Ultimate magazine theme for WordPress.

Hedge funds learn the hard way in bonds shock

0 4

Few will shed a tear for the travails of the Mayfair set, and nor should they. Of late, many macro hedge fund managers who seek to make money out of big economic and monetary shifts have had what can politely be described as a complete nightmare.

To the immense amusement of online meme creators, some of the most prestigious funds in the business bet big on the global interest rate outlook and lost, bigly. Adding insult to injury, the damage stemmed largely from rinky-dink UK government bonds — a crucial pillar of the British financial system but not exactly the glamorous end of the global debt market.

The episode is studded with exasperated traders, multibillion-dollar losses, and frustration that the Bank of England should have the audacity to torpedo Very Serious Bond Bets. If anyone is going to do that, it should be the Fed, surely? The European Central Bank at a push. (As one US investor put it to us this week: “No offence to our British friends . . . But dude, you don’t matter that much. Why are you driving our market?”)

Behind the punctured egos and schadenfreude, however, lies a serious message for investors of all types. In short, it is wise to buckle up.

First, a quick recap on what went wrong. One element is that betting on a turn in the global interest rate environment is hugely popular, and investors often pick hedge funds to do this heavy lifting for them. “Clients are more interested in hedge funds than they have been for four years,” says Peter van Dooijeweert, managing director at Man Solutions at Man Group.

These funds do not really exist to take staid, boring positions. Instead, investors want them to be bold, and they are. “Clients want the volatility,” says van Dooijeweert. “You are hiring them to make you 40 per cent. That means they will have rainy days. Ideally not a deluge that floods the basement, but rainy days.”

The Kremlinology of picking meaning out of central bankers’ statements is a key way for funds to do this — a highly specialised sport of reading between the lines.

Alan Greenspan, chair of the Federal Reserve from 1987 to 2006, was sphinx-like in his comments. As he once famously remarked: “I know you think you understand what you thought I said but I’m not sure you realise that what you heard is not what I meant.” 

Jean-Claude Trichet, president of the ECB from 2003 to 2011, operated a system of policy-by-code word. Euro traders and others judged the likelihood of interest rate rises on whether he said inflation warranted “vigilance”, “strong vigilance” or, if he was really worried, “very strong vigilance”.

Some central bankers are better at “speaking markets” than others. Mario Draghi, ECB president through the business end of the Greek debt crisis was il maestro of this art, nudging the euro or European government bond yields higher or lower as desired with knowing references to arcane financial indicators.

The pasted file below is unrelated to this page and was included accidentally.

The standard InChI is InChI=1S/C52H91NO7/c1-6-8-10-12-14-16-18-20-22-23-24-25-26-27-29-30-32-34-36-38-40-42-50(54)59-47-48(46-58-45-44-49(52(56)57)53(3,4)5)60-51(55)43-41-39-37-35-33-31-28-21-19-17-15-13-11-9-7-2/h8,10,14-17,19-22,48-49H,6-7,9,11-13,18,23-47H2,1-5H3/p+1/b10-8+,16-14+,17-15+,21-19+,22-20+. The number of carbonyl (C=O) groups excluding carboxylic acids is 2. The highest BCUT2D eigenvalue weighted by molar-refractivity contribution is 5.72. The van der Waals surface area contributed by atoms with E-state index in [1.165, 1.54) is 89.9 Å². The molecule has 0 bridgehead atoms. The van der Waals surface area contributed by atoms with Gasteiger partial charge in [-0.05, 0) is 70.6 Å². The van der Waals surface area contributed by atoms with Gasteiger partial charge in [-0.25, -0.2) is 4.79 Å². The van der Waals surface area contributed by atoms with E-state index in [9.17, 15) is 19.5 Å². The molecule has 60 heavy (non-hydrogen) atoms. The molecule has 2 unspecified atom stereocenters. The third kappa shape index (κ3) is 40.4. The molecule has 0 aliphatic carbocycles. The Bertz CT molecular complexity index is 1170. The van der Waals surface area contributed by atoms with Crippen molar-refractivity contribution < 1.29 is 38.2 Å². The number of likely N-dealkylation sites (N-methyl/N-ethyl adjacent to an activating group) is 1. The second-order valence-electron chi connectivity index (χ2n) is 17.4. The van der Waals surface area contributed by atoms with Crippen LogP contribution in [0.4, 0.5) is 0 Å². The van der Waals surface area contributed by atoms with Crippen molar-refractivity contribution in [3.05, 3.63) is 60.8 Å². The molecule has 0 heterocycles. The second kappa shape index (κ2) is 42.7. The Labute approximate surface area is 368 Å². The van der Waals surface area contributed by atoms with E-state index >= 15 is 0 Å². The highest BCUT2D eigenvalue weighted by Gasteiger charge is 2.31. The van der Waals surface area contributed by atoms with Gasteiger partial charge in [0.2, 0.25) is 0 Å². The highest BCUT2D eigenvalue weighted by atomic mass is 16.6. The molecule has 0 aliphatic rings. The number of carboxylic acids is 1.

Traders felt they knew and trusted him, so when he declared in the summer of 2012 that the ECB would do “whatever it takes” to preserve the euro, they knew he meant it. No details required; just those three little words were enough to put the region’s entire bond market on a steadier footing.

His successor, Christine Lagarde, discovered the hard way that slip-ups can be costly. In one of her first press conferences in the top job, she suggested it was not the ECB’s job to keep the bond market in check. Cue an ugly slide in Italian government bonds, and a rapid apology.

That brings us to Andrew Bailey, governor of the BoE, grappling with the undoubtedly tricky task of seeking to explain what the central bank might, or might not do, in response to a global surge in inflation. Bailey had already signalled rising unease with inflation but in mid-October, he stepped up the tone, saying “we will have to act”.

Sure, there were caveats, ifs and buts, and hints are not promises. Still, this threw gilts in to a bet on imminent rate rises, putting wagers on greater patience through the woodchipper. The punchline: the BoE ended up holding fire in its rate-setting meeting just days later.

This matters beyond the quilted-jackets-and-boat-shoes crowd of hedge fund land for several reasons. One is that the shockwaves that emanated from the gilts market (and arguably also from Australian government bonds) in to Treasuries and Bunds offer a reminder on how interconnected the financial system is.

Another is that while central bankers often say they are not there to help hedge funds make money, market participants often do not believe them. This demonstrates they should.

Very clearly, the overall financial system coped just fine. Policymakers are not trying to shake up markets just for giggles, but as long as financial stability is not compromised, it is not really their problem. This could prove an important point as central banks gradually withdraw their support — a process almost guaranteed to inject volatility. Investors who truly believe policymakers would quickly step in to stop any markets rot might want to think again.

katie.martin@ft.com

Leave A Reply

Your email address will not be published.